For our next experiment, we ran a quick study in which we started with a broad global developed market index(iSTOXX World-A), extracted only names ranked majority or decisive in the SDI scheme, and rescaled their weights to add to 100. While this was the surest way to ensure the portfolio reflected the SDI goals, this portfolio presented some issues. For starters, the 339 names comprised only about 18% of iSTOXX World-A. Moreover, the SDI portfolio had high tracking error to the underlying index (4.5%), and some significant style and sector exposures—for example, the portfolio was 30% overweight in Health Care—along with low volatility and low market sensitivity tilts. As many investors do not want to stray too far from the market, these exposures may introduce too much risk.
Exhibit 2. Sector and Style Exposures, Pure SDI Portfolio
So, the carbon reduction index was a little too “cold” in terms of achieving SDI goals, and the SDI-only portfolio was a little too “hot” in its risk characteristics relative to the market. The question now became, could we find a balance that was “just right”?
Enter the iSTOXX APG World Responsible Low-Carbon SDI Index, created using APG’s sustainability content, including one derived from the SDI AOP data and constructed using Qontigo’s portfolio optimization capabilities. The goal of the optimization is to maximize SDI exposure, while excluding non-ESG-Leaders, incorporating carbon reduction goals, and minimizing tracking error versus the iSTOXX World-A Index. As of May 31, 2021 the portfolio held 817 names and had just 1% tracking error versus its parent index. Active style and sector exposures were minimal, while the portfolio had a better overall ESG score, lower carbon emissions and higher SDI scores than the parent index.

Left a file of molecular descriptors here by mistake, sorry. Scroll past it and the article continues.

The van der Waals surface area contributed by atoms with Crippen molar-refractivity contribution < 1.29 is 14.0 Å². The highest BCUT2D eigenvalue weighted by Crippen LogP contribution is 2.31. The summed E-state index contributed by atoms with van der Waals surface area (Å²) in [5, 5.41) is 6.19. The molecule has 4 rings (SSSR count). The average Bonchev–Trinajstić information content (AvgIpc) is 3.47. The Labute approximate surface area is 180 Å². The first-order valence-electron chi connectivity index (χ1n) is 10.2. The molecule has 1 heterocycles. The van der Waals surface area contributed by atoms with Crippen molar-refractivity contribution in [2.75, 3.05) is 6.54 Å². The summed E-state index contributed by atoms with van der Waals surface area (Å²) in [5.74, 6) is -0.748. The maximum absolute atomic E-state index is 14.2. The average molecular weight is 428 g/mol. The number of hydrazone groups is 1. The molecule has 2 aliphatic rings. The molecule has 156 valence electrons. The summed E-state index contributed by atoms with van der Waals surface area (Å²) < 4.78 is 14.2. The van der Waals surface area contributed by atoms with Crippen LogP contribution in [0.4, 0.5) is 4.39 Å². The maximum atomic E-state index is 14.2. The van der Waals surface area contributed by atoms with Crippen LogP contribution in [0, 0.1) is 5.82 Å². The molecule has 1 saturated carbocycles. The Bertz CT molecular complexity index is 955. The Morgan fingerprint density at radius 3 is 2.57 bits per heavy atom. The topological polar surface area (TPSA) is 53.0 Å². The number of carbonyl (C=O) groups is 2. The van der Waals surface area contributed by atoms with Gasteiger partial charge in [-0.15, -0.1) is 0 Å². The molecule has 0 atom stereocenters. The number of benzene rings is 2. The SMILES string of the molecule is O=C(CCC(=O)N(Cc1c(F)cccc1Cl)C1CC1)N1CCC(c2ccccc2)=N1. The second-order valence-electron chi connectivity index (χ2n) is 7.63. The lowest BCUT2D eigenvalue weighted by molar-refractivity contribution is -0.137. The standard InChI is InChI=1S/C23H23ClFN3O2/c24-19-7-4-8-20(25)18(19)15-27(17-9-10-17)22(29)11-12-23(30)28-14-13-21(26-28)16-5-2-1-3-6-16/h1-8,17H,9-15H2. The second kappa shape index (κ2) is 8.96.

Exhibit 3. Sector and Style Exposures, iSTOXX APG World Responsible Low-Carbon Index vs. iSTOXX World-A Index
Exhibit 4. Sector and Style Exposures, iSTOXX APG World Responsible Low-Carbon Index vs. iSTOXX World-A Index
The improvement in the capitalization covered by majority and decisive names was 22%, with both sub-categories seeing improvement, and there was a 5% reduction in the non-SDI weight. Although their improvements were not quite as large as we saw from the PAB versus its parent, they were achieved with about half the level of tracking error.
Exhibit 5: Portfolio Weights in Each SDI Category, iSTOXX World-A Index versus iSTOXX APG World Responsible Low-Carbon Index
Investors seeking to leverage the power of their investments to make the world a better place inevitably face tradeoffs (as, of course, do all investors). The goal of maximizing SDI exposures comes at the expense of substantial deviation from the market in terms of sector and style exposures—and not all investors are comfortable with those differences. One can incidentally meet some sustainable development goals with an index like the STOXX Global 1800 Paris Aligned Benchmark, but that may only provide exposure to a small proportion of the goals. The iSTOXX APG World Responsible Low- Carbon SDI Index is one way that investors can find that “just right” combination of many SDI goals, carbon reduction and minimal deviation from the broad market.
 As defined by the SDI AOP Design Authority and implemented by Entis.
 Interestingly, while the market value of majority-ranked companies increased by more than 50%, the value of those ranked decisive fell by almost 9%.